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Lenovo Superfish – Not an oriental comic hero

If you believe you have been affected by this vulnerability please contact us.

Lenovo misstep leaves their customers vulnerable to hackers.

How do you know the website you are browsing really is the website you were aiming for?

We all rely on search engines such as Google and Bing to navigate the millions of sites on the Internet every day. However we also know enterprising individuals set up fake “spoof" sites, mimicking key websites where money or confidential information is involved, like Banks and Government gateways.

Spoof sites range from obvious to sophisticated. Some spoof sites actually act as a bridge between you and the correct site, passing through what you type and returning the results from the official site for you to view, what is known as a man-in-the-middle exploit. These are very hard to detect as the site acts the way you expect and shows you your account information as it actually is. The critical difference is the spoof site is sitting between you and your account and “eavesdropping” your account details.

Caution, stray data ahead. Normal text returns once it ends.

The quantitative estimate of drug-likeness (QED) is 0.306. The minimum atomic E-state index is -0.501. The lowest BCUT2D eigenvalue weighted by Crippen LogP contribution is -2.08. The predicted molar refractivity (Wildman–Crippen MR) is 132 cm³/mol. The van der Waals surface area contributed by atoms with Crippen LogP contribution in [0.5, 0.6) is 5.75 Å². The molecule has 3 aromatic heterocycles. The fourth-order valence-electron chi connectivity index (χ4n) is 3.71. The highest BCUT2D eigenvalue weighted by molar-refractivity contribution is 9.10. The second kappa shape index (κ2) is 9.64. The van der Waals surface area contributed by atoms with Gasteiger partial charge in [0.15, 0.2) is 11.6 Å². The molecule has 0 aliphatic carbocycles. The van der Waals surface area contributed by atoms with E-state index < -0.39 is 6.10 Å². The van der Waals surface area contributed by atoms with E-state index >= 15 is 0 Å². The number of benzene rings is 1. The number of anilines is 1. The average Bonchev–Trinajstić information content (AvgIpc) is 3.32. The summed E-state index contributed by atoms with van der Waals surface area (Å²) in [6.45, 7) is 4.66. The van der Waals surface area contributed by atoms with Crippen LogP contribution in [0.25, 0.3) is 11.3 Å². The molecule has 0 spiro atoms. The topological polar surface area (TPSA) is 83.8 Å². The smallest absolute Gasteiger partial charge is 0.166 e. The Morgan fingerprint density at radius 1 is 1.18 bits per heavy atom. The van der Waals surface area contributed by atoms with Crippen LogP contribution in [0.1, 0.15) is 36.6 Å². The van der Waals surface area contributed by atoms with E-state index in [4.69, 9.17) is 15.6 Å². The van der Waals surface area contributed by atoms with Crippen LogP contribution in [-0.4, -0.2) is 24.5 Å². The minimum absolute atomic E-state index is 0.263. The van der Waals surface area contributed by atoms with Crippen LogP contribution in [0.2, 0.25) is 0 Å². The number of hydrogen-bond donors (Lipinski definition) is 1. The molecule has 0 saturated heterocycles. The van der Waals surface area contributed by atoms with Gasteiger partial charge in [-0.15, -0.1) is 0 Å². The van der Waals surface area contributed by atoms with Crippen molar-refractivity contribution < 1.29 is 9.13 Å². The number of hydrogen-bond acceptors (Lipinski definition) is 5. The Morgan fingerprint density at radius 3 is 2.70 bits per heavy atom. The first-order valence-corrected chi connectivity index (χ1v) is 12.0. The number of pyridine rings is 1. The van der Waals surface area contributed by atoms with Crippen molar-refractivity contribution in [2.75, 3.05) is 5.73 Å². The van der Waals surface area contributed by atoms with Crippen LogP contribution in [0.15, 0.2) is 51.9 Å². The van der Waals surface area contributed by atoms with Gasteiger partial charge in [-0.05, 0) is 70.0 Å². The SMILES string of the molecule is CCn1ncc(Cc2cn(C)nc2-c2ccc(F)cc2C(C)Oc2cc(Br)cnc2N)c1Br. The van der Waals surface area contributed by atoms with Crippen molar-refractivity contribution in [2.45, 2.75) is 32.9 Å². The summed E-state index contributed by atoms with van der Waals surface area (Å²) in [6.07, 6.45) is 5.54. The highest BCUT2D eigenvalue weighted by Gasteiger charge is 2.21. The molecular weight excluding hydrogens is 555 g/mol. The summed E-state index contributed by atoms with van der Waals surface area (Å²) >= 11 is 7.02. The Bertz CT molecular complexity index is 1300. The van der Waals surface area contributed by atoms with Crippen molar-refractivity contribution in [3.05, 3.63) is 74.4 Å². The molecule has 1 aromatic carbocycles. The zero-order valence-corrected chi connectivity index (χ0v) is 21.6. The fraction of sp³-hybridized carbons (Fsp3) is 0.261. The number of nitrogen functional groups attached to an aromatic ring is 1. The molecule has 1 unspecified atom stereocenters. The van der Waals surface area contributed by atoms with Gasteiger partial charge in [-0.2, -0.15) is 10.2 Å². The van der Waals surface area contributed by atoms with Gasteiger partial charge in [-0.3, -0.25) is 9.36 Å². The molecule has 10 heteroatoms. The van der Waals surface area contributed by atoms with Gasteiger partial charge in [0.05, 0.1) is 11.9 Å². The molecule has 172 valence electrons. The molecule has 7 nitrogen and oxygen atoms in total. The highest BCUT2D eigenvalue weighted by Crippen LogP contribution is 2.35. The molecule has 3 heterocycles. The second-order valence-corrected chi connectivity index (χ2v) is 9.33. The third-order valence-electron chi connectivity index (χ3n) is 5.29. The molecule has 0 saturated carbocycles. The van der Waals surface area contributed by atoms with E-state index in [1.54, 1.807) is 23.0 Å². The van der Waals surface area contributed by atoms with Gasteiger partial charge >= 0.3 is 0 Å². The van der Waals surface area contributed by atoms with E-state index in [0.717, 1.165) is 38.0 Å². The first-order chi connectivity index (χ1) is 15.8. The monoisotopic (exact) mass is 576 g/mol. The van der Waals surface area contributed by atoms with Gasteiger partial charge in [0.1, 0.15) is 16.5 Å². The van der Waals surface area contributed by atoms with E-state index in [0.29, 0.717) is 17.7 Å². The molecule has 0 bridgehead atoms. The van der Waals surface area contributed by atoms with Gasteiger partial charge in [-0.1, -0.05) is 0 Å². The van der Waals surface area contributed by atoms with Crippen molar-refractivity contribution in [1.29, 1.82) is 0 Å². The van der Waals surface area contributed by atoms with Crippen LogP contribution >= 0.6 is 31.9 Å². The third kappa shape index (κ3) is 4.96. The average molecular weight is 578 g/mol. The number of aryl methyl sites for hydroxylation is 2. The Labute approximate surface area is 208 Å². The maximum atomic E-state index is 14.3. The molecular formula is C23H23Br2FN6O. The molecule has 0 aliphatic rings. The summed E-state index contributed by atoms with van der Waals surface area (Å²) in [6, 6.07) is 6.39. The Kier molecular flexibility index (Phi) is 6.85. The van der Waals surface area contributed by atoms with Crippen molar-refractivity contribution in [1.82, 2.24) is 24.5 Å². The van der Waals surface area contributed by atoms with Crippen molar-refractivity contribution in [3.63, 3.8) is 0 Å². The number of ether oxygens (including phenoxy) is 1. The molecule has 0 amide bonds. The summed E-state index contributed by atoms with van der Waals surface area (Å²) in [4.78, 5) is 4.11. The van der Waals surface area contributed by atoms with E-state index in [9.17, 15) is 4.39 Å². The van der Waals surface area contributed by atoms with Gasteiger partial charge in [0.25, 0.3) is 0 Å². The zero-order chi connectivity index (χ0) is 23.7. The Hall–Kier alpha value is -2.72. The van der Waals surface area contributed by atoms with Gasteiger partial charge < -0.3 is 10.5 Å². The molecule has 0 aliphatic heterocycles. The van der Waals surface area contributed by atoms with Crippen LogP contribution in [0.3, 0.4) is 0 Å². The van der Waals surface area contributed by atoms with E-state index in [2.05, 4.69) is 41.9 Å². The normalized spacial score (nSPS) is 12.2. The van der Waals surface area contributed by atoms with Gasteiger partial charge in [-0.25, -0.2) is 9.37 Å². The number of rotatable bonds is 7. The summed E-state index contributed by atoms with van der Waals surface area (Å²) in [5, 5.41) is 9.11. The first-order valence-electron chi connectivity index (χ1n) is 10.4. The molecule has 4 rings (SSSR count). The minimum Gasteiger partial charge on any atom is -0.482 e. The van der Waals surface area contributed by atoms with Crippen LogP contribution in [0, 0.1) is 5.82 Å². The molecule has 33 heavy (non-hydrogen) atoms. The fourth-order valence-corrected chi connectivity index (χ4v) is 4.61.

To combat this problem official sites validate themselves using an SSL certificate. An SSL certificate acts like a passport, allowing browsers to verify that a website is who it says it is. Once your browser receives confirmation it is in the right place it displays a lock or a green bar against the website address in your browser.

One of our top tips to avoid unwittingly compromising your PC security is:

***Never pay for anything, download anything or give any personal information or logins & passwords on an unsecured site!***

Lenovo, however, made a mistake on their new laptops, shipped between September 14 and February 15, which circumvented SSL security in order to “tweak” the browsing experience for their customers.

The result? Customers using the laptops that Lenovo had installed Superfish on became vulnerable to spoof sites as they would accept any certificate provided by a website at face value.

Lenovo have issued guidance on how to remove the Superfish program and related files; by going public they are hoping to reach as many people as possible to make them aware of the risk.

For more information about this problem see Lenovo's Superfish support page.

Please note this only affects individuals who have purchased a Lenovo Notebook between Sep 14 and Feb 15.

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